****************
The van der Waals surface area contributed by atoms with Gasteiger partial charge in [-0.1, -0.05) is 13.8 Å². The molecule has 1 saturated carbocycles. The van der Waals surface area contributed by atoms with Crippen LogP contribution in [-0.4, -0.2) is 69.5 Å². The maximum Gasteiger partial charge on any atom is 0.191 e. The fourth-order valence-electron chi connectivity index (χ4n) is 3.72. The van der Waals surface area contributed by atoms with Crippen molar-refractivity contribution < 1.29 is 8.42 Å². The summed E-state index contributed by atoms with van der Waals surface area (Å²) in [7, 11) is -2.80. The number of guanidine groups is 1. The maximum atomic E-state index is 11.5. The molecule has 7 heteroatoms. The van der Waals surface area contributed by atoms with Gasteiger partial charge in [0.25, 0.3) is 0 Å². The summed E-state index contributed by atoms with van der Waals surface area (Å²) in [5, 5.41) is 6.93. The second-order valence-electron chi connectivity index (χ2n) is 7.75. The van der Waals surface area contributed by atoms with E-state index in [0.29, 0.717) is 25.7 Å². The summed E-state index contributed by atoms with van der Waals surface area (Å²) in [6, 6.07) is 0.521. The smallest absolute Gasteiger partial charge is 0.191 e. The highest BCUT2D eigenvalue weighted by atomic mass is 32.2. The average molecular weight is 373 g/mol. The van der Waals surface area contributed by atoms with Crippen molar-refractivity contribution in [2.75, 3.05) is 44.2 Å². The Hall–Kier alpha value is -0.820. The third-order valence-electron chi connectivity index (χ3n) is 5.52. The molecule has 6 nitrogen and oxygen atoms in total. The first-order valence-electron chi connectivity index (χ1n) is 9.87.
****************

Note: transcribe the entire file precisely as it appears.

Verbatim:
The van der Waals surface area contributed by atoms with Gasteiger partial charge in [-0.1, -0.05) is 13.8 Å². The molecule has 1 saturated carbocycles. The van der Waals surface area contributed by atoms with Crippen LogP contribution in [-0.4, -0.2) is 69.5 Å². The maximum Gasteiger partial charge on any atom is 0.191 e. The fourth-order valence-electron chi connectivity index (χ4n) is 3.72. The van der Waals surface area contributed by atoms with Crippen molar-refractivity contribution < 1.29 is 8.42 Å². The summed E-state index contributed by atoms with van der Waals surface area (Å²) in [7, 11) is -2.80. The number of guanidine groups is 1. The maximum atomic E-state index is 11.5. The molecule has 7 heteroatoms. The van der Waals surface area contributed by atoms with Gasteiger partial charge in [0.25, 0.3) is 0 Å². The summed E-state index contributed by atoms with van der Waals surface area (Å²) in [5, 5.41) is 6.93. The second-order valence-electron chi connectivity index (χ2n) is 7.75. The van der Waals surface area contributed by atoms with E-state index in [0.29, 0.717) is 25.7 Å². The summed E-state index contributed by atoms with van der Waals surface area (Å²) in [6, 6.07) is 0.521. The smallest absolute Gasteiger partial charge is 0.191 e. The highest BCUT2D eigenvalue weighted by atomic mass is 32.2. The average molecular weight is 373 g/mol. The van der Waals surface area contributed by atoms with Crippen molar-refractivity contribution in [2.75, 3.05) is 44.2 Å². The Hall–Kier alpha value is -0.820. The third-order valence-electron chi connectivity index (χ3n) is 5.52. The molecule has 6 nitrogen and oxygen atoms in total. The first-order valence-electron chi connectivity index (χ1n) is 9.87.